Last Wednesday (8 May), Hougang SMC Member of Parliament (MP) Png Eng Huat asked Deputy Prime Minister and Minister for Finance, Heng Swee Keat, two questions on the remuneration given to key management staff at Singapore sovereign wealth funds, GIC and Temasek.
Specifically, the Workers’ Party MP had asked whether there is a “remuneration cap for key management staff of Fifth Schedule companies like GIC and Temasek” and what is the range of “total annual remuneration, including salary, annual and performance bonuses, paid to the top three higher paid executives in GIC and Temasek respectively” over the past five years.
Temasek is run by Prime Minister Lee Hsien Loong’s wife, Ho Ching, who has led the fund for the past 17 years, since 2002.
GIC is led by Lim Chow Kiat. PM Lee is the chairman of GIC’s board while Senior Minister Tharman Shanmugaratnam is the group’s Deputy Chairman. PAP heavyweights like DPM Heng Swee Keat, National Development Minister Lawrence Wong, Senior Minister Teo Chee Hean and former Minister for Trade and Industry Lim Hng Kiang are also directors at GIC.
Minister Lawrence Wong, who also serves as second minister for finance, answered Mr Png’s questions on behalf of DPM Heng who was not present.
Instead of revealing the remuneration cap and range of total annual remuneration for top executives at GIC and Temasek, Mr Wong replied that the “Government maintains an arms-length relationship with the companies and does not interfere in their operational decisions such as remuneration.”
Mr Wong would only say that remuneration at GIC and Temasek is based on performance and industry benchmarks. He added that the pay packages of staff at GIC and Temasek emphasises a prudent risk-taking culture as remuneration is also tied to long-term performance.
Revealing that the Government expects the boards of both entities to be accountable for their respective performances and to independently decide on staff remuneration, Mr Wong said that this “ensures that they can attract and retain capable people.”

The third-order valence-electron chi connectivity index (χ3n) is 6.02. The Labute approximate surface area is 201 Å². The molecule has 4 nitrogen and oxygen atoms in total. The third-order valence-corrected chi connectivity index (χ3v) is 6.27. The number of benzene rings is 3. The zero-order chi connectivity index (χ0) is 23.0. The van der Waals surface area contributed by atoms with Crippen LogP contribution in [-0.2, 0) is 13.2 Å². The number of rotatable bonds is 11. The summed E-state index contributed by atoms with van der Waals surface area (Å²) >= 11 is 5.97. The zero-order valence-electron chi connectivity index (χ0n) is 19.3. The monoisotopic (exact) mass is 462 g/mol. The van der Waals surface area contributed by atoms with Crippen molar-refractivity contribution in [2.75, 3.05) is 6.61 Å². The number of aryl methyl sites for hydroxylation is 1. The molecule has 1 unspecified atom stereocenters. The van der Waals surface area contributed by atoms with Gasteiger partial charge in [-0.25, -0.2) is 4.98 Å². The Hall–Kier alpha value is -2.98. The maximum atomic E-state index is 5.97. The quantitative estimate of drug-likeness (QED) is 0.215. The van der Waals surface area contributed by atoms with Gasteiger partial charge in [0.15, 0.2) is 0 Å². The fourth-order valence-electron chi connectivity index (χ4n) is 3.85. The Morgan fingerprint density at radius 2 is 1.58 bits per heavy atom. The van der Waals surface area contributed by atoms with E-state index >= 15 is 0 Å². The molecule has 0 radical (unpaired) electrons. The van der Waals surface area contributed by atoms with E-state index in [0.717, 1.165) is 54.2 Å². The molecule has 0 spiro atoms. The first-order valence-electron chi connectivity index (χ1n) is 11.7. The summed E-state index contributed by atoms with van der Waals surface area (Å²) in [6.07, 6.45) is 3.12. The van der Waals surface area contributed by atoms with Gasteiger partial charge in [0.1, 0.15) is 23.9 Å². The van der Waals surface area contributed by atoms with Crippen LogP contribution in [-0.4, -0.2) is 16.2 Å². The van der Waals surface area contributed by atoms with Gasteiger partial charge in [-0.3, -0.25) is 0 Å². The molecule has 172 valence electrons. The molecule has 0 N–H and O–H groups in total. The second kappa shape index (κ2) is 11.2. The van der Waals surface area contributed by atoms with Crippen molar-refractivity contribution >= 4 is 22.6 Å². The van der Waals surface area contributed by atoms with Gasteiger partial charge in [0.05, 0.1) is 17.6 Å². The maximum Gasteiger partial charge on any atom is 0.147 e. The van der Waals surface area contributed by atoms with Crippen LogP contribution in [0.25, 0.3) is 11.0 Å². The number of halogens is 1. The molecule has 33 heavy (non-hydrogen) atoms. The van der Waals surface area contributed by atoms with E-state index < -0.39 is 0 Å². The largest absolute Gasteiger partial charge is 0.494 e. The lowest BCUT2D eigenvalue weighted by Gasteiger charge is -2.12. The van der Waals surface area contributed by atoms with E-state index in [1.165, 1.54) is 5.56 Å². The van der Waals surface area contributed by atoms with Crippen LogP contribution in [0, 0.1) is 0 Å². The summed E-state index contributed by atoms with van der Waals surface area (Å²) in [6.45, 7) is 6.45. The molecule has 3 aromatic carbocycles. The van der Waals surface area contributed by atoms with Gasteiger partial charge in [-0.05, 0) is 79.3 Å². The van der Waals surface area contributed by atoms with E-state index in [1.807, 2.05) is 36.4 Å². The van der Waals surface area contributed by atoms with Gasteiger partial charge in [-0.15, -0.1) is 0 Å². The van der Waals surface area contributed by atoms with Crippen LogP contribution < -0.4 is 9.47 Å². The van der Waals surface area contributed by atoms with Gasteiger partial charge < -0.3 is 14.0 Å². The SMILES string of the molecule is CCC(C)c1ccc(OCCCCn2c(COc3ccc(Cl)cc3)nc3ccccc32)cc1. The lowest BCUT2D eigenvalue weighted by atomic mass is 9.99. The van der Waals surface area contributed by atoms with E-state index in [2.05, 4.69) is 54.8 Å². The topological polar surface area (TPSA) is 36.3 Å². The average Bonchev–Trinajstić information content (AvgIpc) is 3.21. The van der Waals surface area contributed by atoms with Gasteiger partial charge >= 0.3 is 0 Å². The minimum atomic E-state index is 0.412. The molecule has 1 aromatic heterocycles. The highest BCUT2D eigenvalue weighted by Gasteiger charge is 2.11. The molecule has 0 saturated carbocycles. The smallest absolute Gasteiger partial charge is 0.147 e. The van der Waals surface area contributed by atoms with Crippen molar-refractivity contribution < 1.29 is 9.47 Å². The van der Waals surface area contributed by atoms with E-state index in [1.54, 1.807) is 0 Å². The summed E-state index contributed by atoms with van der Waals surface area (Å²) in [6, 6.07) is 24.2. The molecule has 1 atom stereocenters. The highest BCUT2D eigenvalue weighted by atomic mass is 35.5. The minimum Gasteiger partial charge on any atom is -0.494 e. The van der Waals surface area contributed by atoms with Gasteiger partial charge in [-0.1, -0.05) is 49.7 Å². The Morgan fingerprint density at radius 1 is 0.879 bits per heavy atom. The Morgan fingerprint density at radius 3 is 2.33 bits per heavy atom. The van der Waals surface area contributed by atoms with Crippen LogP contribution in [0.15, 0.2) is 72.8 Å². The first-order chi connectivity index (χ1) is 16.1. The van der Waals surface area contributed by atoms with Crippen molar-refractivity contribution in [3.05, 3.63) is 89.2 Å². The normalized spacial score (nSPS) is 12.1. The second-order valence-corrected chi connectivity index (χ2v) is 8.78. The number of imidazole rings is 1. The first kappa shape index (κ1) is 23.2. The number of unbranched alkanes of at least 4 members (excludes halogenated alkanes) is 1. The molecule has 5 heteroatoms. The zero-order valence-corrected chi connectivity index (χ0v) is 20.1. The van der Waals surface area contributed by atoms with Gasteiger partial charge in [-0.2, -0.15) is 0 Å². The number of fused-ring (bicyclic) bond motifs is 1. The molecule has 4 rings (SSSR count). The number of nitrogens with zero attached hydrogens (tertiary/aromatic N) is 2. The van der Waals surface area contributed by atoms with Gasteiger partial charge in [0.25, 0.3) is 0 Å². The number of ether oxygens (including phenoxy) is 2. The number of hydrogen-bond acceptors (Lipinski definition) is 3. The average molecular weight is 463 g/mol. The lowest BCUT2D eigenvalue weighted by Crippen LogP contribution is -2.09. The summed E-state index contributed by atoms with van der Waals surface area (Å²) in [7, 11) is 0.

He added: “Staff, including senior management, are rewarded for long-term sustained performance, rather than a focus on short-term gains.”
Dissatisfied, Mr Png pressed the Minister and asked: “These two entities are managing our reserves, and the Government is the sole shareholder. Usually, shareholders would know the remuneration packages for the companies they own.”
Instead of divulging the details Mr Png had asked for, the Minister responded that there is a system in place to determine compensation and that the performance of both entities in the past shows that this system works.
Mr Wong said that this system consists of a “thorough assessment” to determine long-term expected returns, instead of focusing on “one or two expense items” like remuneration. This assessment is then brought to the nation’s President who conducts an independent assessment with the aid of advisers.
Noting that GIC and Temasek’s returns can be found in their annual reports, Mr Wong said: “Ultimately, the Government evaluates the performance of the two entities based on their long-term returns, net of all expenses incurred.”
Last year, socio-political activist and blogger Leong Sze Hian questioned why Singapore sovereign wealth fund Temasek does not disclose its management costs like the salary it pays to its chief executive, like its peers in other nations such as Norway.
Mr Leong asked this question as he referred to a Bloomberg report that covered how Norway’s finance ministry rejected the nation’s wealth fund’s proposed cost ceiling, because of the fund’s rising management costs.
The news report made it clear that Norway’s sovereign wealth fund reports on the actual and projected management costs figures and that these figures are so transparent that the government can take the fund to task over it.
Pointing to this practice, Mr Leong noted that Temasek does not clearly post the management costs it incurs annually: “To the best of my knowledge, I understand that Temasek does not disclose its “management costs” (such as the CEO’s annual remuneration) like Norway’s SWF (sovereign wealth fund).”
Leong further noted that in 2017, it was reported that Temasek incurred “administrative expenses” of S$8.4 billion, against a net portfolio value of S$275 billion. The fund, however, has claimed that such expenses were not incurred by the fund alone, but represents the total “administrative expenses” of the fund and its subsidiaries.
Responding to an opposition party’s scrutiny over the high “administrative expenses” Temasek appeared to have incurred despite only employing about 400 employees in 2011, the group’s corporate affairs director Serena Khoo said: “This (administrative expenses) also included expenses of subsidiary companies such as Singapore Airlines, PSA, and others, and not for Temasek Holdings only.”
Questioning whether other sovereign wealth funds also include the expenses of subsidiaries in their “administrative expenses,” Leong called on Temasek to take a leaf out of the Norwegian national wealth fund’s book and disclose its management costs.
Singaporeans responding to Leong’s post expressed concern over the lack of transparency at sovereign wealth funds like Temasek:
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